Prostate cancer is often a multifocal disease, which means that many tumors can be located in different parts of the gland at the same time. However, not all of these tumors are an equal problem. It is increasingly believed that the tumor with the most aggressive feature – called an index lesion – dictates how a man’s cancer is generally likely to behave. This concept led to the emergence of a new treatment option. Called a partial adenoidectomy (PGA), as well as focal therapy, it entails treating only the lesion of the index and surrounding tissues, rather than surgically removing the prostate or treating the entire gland by other methods. Emerging evidence suggests that PGA effectively controls prostate cancer, but with fewer complications such as urinary incontinence.
In February, researchers posted it at the Memorial Sloan Kettering Cancer Center (MSKCC) in New York the findings It could pave the way for a focal treatment for men with recurrent prostate cancer. Focus especially on men whose cancer has recurred on average three to four years after the initial radiation treatment.
Their findings, although preliminary, suggest that MRI and biopsy results could allow clinicians to select patients with recurrent prostate cancer who might be eligible for PGA. The research was led by Dr Gregory Chesnot, MSKCC Urologist.
During their study, Chesnot and colleagues identified 77 men who were treated for recurrent prostate cancer at MSKCC between 2000 and 2014. All men were initially given radiation for prostate cancer with the intent to treat the disease, but the cancer was suffering from prostate cancer. is back. At that point, the prostate was surgically removed. Then, sections of their tumors were pinned onto slides for pathologist review, and then stored.
By looking at these slices with advanced tools, Chesnut’s team was able to pinpoint the location of individual tumors in each of the prostates in men. The team also had access to preoperative information showing that 15 of the men were candidates for PGA according to current criteria. For PGA to be considered, men need a treatable indicator lesion and the absence of highly aggressive cancer cells outside the vicinity of this tumor, according to biopsy and MRI results.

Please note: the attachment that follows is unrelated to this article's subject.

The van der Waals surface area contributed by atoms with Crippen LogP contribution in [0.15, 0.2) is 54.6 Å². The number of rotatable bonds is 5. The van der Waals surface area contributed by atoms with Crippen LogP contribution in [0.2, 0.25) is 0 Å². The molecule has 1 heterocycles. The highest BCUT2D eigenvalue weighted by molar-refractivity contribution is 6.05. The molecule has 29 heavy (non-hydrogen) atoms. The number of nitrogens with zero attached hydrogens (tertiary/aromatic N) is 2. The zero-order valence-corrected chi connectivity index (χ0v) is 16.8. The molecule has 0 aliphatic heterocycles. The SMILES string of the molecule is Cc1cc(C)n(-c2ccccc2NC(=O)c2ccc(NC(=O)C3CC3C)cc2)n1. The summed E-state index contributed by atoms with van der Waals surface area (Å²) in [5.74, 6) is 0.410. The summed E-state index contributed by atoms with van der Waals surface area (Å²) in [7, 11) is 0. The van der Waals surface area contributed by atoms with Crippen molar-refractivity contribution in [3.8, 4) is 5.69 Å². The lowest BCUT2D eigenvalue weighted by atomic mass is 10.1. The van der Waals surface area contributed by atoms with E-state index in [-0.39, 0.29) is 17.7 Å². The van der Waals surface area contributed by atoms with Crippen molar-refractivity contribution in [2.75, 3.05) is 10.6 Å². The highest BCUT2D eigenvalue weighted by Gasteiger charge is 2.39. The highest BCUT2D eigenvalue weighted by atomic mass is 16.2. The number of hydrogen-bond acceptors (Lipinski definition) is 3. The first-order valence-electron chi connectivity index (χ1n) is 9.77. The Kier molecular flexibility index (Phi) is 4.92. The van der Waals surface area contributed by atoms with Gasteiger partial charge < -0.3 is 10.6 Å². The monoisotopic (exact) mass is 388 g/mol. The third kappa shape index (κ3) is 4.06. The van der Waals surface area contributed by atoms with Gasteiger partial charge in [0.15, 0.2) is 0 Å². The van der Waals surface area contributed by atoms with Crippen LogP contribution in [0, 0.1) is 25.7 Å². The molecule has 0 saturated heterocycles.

What the results showed
What Chesnut and colleagues wanted to know was whether pre-operative results for men were consistent with tumor details in the surgically removed prostate. And this turned out to be the case. The men truly had treatable index lesions without another aggressive cancer, which means that biopsy and MRI results accurately predicted PGA eligibility. Moreover, six additional men were found to be eligible for PGA based on tumor segment analysis, although preoperative and MRI evidence indicated otherwise.
Given this, the authors concluded that 21 of the 77 men, or 27% overall, developed recurrent prostate cancer that was susceptible to PGA.
While the results are promising, the authors also caution that due to the small number of men evaluated and other study limitations, they are currently unable to recommend PGA as a treatment for recurrent prostate cancer outside of clinical trials.
“The authors addressed a very important problem that has no easy answers, which is what should be done about recurrent or persistent prostate cancer after radiotherapy,” says Dr. Mark Garnick, professor of medicine at Gorman Brothers University at Harvard Medical School, Beth Israel Deaconess Medical Center, editor of Dar Harvard Health Publishing Annual Report on Prostate Diseases, And editor-in-chief HarvardProstateKnowledge.org.
“The radical prostatectomy procedure to remove the prostate after radiotherapy is a complex procedure associated with potentially serious side effects on the urinary system. Alternatives that can help eliminate persistent cancer in the irradiated gland, and thus reduce side effects, represent an important progress. You should rest assured of these results. New men who have undergone PGA say that aggressive prostate cancer will not be left untreated.Results are also important because patients can be offered a second chance to remove residual or recurrent cancer without having to undergo surgical removal of the prostate that has already been treated with radiation. Further studies should be explored. This results in greater numbers of patients. “